“Oh, look. A famous landmark.” Click. “Next…”
It’s easy to fall into the old snap-and-go rut. It’s almost as if we feel obliged to take shots of some things – they’re famous landmarks or whatever, so we probably should, right?
Stop. Look. That thing is amazing – it deserves more than to be consigned to a dusty Facebook album entitled “London Randomness” and then never looked at again.
Try a different angle – and different ways of framing the picture. You don’t have to get the most famous view for the picture to be interesting.
We got down low for this shot of St Paul's Cathedral in London, and used the trees for framing – but had to pick our moment carefully. Try to be aware of what’s going on around you; is someone about to walk through your shot? Is a plane about to fly into the frame?
You don’t even have to be explicit with the picture. Everyone knows this is St Paul’s – so use the surroundings to create a more interesting effect. We’ve used trees, but you could use people, phone boxes, even other buildings, to create a more atmospheric shot.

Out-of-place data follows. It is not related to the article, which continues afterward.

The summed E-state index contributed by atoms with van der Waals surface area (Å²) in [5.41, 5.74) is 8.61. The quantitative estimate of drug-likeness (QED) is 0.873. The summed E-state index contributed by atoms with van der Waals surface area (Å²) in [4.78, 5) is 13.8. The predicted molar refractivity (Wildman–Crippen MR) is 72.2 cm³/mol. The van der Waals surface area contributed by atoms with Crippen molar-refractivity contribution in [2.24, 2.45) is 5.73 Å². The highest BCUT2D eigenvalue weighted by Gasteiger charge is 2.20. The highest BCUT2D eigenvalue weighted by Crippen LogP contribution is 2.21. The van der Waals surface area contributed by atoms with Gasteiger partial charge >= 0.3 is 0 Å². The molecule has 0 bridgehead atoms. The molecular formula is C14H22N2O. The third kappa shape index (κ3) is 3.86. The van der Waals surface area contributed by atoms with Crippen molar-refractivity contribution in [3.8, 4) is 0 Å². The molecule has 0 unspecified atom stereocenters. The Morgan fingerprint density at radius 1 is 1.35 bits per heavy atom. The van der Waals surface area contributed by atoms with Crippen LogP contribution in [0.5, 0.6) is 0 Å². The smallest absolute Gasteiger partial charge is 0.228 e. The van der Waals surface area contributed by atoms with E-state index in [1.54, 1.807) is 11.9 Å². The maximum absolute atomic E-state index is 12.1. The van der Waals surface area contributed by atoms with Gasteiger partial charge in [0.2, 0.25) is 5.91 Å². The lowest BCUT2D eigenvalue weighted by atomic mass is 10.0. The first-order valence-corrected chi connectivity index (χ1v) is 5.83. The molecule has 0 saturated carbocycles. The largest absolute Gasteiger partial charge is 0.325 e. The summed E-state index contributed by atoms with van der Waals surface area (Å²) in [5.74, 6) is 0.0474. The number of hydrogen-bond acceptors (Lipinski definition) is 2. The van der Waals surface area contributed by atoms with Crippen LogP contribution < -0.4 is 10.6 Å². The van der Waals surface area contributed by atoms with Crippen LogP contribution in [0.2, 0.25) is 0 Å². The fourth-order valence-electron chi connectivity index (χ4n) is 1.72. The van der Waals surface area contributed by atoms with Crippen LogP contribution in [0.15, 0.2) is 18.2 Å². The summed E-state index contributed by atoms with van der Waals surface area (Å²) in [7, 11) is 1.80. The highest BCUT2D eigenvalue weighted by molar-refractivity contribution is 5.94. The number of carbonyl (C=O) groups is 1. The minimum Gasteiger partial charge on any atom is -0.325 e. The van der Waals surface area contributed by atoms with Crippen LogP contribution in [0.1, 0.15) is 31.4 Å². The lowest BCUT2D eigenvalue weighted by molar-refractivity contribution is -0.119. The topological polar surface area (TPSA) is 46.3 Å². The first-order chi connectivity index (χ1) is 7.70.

Consider not looking directly at the thing you’re taking a picture of; postcard shots are all very well and good, but they don’t always capture much flavour. We’ve used reflections here to show a dichotomy between old and new; Sir Christopher Wren’s 300-year-old masterpiece against the immaculate new buildings in Paternoster Square.
And sometimes, even breaking the rules can work. Accepted wisdom says never to shoot with the sun behind your subject, or you’ll end up with a silhouette. But here, that’s exactly what we wanted.
The Huawei P8 makes all this easy – its 13-megapixel sensor, image-stabilisation tech, and high-contrast performance makes shooting without a tripod, and in bright sunlight much easier than it can be with other smartphones. And the images are big enough to make cropping and re-framing easier after the shoot, too; remember, creativity can also happen in the digital darkroom…